Pelvic Trauma part 1

Pelvic Injuries:

Major pelvic injuries usually occur within the context of high-energy/impact trauma such as in RTC’s, vehicle vs pedestrian, falls from height, or crush injuries. Within low MOI context, less serious pelvic injuries can occur depending on patient factors and medical history, such as in the elderly, patients with degenerative bone disease, patients receiving radiotherapy, and so on.

Pelvic fractures occur in up to 20% of all polytrauma cases, with most pelvic injuries occurring in the age ranges of 15-30 years and in the over 60-year-olds. Pelvic fractures can be classified as stable or unstable. Stable being where there is often only one break in the pelvic ring and the broken ends of the bones line up adequately. This means there is usually little internal disruption and low/no internal bleeding. Stable fractures usually fall within the low-energy MOI context.

Unstable fractures occur when there are usually two or more breaks in the pelvic ring and the ends of the broken bones do not line up correctly and are displaced. This can cause significant disruption and severe internal bleeding. This type of fracture is more likely to occur due to a high-energy event.

Furthermore to these classifications, both stable and unstable pelvic fractures can be divided to open fractures, where bone has broken through the skin, or closed fractures, where bone has not broken through the skin.

Of studies conducted where there are pelvic fracture incidences, around 58% are stable, 22% have significant pelvic ring injury but remain stable, and 20% are unstable. As discussed above, the pelvic cavity contains many blood vessels and organs. Haemorrhage is the cause of death in 40% of all pelvic trauma cases. Specifically, to unstable pelvic fractures, haemorrhage is the cause of death in 60% of cases.

Types of pelvic fracture:

There are 4 types of pelvic ring fracture that can occur depending on the MOI and surrounding factors/situation:

Lateral Compression (LC) Fractures – LC fractures can be caused by internal rotation of the pelvic ring because of direct force applied to the iliac crest, or indirect force via the femoral head. Force from this internal rotation can cause the pelvis to fracture at a single or multiple points along one side of the pelvis depending on the MOI involved. Typical causes of injury can include side impact RTC’s and falls from height.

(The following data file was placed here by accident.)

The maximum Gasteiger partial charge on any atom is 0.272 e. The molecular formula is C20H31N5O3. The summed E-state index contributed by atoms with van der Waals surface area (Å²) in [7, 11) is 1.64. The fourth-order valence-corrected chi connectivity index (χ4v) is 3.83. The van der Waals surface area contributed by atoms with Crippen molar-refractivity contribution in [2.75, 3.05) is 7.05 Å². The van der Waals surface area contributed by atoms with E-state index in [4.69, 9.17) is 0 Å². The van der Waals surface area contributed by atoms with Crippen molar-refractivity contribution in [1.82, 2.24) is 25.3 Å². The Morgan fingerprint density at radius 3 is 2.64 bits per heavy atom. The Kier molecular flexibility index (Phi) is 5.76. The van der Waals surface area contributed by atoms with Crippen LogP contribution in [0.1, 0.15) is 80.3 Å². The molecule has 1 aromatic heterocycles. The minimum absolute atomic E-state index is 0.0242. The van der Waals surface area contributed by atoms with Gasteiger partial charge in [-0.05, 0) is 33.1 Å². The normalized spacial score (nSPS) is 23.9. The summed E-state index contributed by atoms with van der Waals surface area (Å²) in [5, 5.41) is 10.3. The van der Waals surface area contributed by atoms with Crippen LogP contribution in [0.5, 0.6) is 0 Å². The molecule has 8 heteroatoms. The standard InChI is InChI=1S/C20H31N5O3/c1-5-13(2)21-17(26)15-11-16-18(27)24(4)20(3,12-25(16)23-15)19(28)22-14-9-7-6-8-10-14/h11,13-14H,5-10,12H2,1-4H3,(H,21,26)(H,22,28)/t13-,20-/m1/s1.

Vertical Shear (VS) Fractures – A VS fracture is where one side of the pelvis structure ‘shears’ from the main structure and is displaced vertically. This injury can occur through significant trauma, such as a fall from height and the patient landing on one leg first. This form of fracture will likely cause massive disruption to the pelvic cavity damaging blood vessels and soft tissues, causing significant internal blood loss.

Anterior-Posterior Compression (APC) Fractures – A APC fracture commonly occurs through crushing type injuries or high energy transfer, for example a pedestrian that has been impacted by a car. This type of injury can cause fractures to form at multiple points in the pelvic ring structure. Where enough force has fractured and sheared both sides of the pelvis, the pelvis bones can move apart and rotate. This gives the ‘open book’ pelvic fracture name where the pelvis has sprung open due to the fractures.

Combined Mechanical (CM) Fractures – CM fractures consist of a combination of multiple types of fracture as discussed above. This would mean that multiple forces have been exerted on the pelvis causing it to fracture and rotate/shift in a variation of ways. These injuries could occur in a rollover RTC for example.

Further defining these fractures for the hospital environment is the Young and Burgess Classifications. These classifications take each of the different types of fracture and put them into a type from 1 to 3 and identify if they are stable or unstable depending on the fracture features.

Further injury and complications can occur through tissue and organ injury. Urethral and vaginal injuries can occur from bony fragments or through indirect forces from the pelvic structure. Further female reproductive organs can be damaged through either direct or indirect forces. Bladder rupture occurs in up to 10% of pelvic fractures.